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The Save the Bahamas campaign staged a protest demanding that the government to ban all gay cruises

Bahamians protest arrival of lesbian cruise ship in continuing debate over gay tourism in Caribbean

April 14, 1998
Web posted at: 11:49 a.m. EST (1649 GMT)

NASSAU, Bahamas (CNN) -- Religious protesters waved placards and shouted slogans Monday as passengers from a lesbian vacation tour came ashore at Nassau's Prince George Wharf. About 300 members of a group called "Save the Bahamas," which formed after a gay male cruise ship was scheduled to dock in February, were on hand.

"I came here to show resentment to ... lesbians and homosexuals coming to our shores," said Barbara Taylor, a school teacher. "I saw with my own eyes two people kissing. I'm upset with the government for allowing them to come here."

The SS Seabreeze -- carrying about 800 passengers -- sailed from Miami and was chartered by the Oakland, California-based Olivia Cruises and Resorts, which caters to a lesbian clientele. Only about a dozen women came ashore in Nassau.

What do you think of gay cruise protests in the Caribbean? Sound off on our message board.

Save the Bahamas formed in the heat of a growing controversy over gay cruises in the Caribbean. The debate began in December, when the Cayman Islands refused to allow a cruise ship carrying 900 gay passengers to dock. In February, the controversy erupted in the Bahamas over the planned landing of a gay cruise ship there. Bad weather kept the ship from docking, but the protests continued.

"If we accept gay cruises, what it says, in other words, is we accept homosexual lifestyle, and we accept homosexual practices in our nation, and then publicly we put a stamp of approval on it," said Mario Moxey of the Save the Bahamas campaign.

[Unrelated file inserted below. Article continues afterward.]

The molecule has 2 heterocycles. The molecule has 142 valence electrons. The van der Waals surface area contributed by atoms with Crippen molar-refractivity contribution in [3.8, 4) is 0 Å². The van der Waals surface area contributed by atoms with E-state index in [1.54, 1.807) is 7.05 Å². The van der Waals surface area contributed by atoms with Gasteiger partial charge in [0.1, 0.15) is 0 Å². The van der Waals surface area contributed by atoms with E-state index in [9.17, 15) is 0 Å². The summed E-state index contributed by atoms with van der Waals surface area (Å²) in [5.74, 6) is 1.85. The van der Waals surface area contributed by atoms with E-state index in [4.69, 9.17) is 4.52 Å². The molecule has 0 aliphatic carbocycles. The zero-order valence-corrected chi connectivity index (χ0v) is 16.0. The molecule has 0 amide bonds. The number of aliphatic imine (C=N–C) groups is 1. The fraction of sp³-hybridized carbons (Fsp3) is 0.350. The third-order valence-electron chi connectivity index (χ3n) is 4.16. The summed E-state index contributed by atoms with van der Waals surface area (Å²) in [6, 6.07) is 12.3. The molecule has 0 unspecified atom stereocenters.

Prime Minister Hubert Ingraham said that homosexuality it is not a crime in the Bahamas, and that he will not ban gay cruises from visiting

The Bahamian government has taken a strong stand on the issue -- branding the protests as hysteria.

"The future of the Bahamas is not threated by a fallen person of homosexual orientation," said Prime Minister Hubert Ingraham. "Homosexuality is not a contagious disease, and it is not a crime in the Bahamas."

Save the Bahamas has called for Ingraham's resignation, and is seeking stricter laws prohibiting sodomy as well as a ban on gay cruises in the islands.

"In Western Europe and North America, this new order is most evident in the concerted drive to legalize same-sex unions," said Anglican Bishop Rev. Drexel Gomez. "Is the government of the Bahamas telling the Bahamian people that refusal to accept gay marriages is discrimination also?"

But Bahamians are not united against the government position. Some say the protests are wrong.

"It shows a total lack of tolerance, a lack of Christian charity, when members of the Christian council can get out there and do something that is totally un-Christ-like," said one woman.

Correspondent Jerome Sawyer and Reuters contributed to this report.

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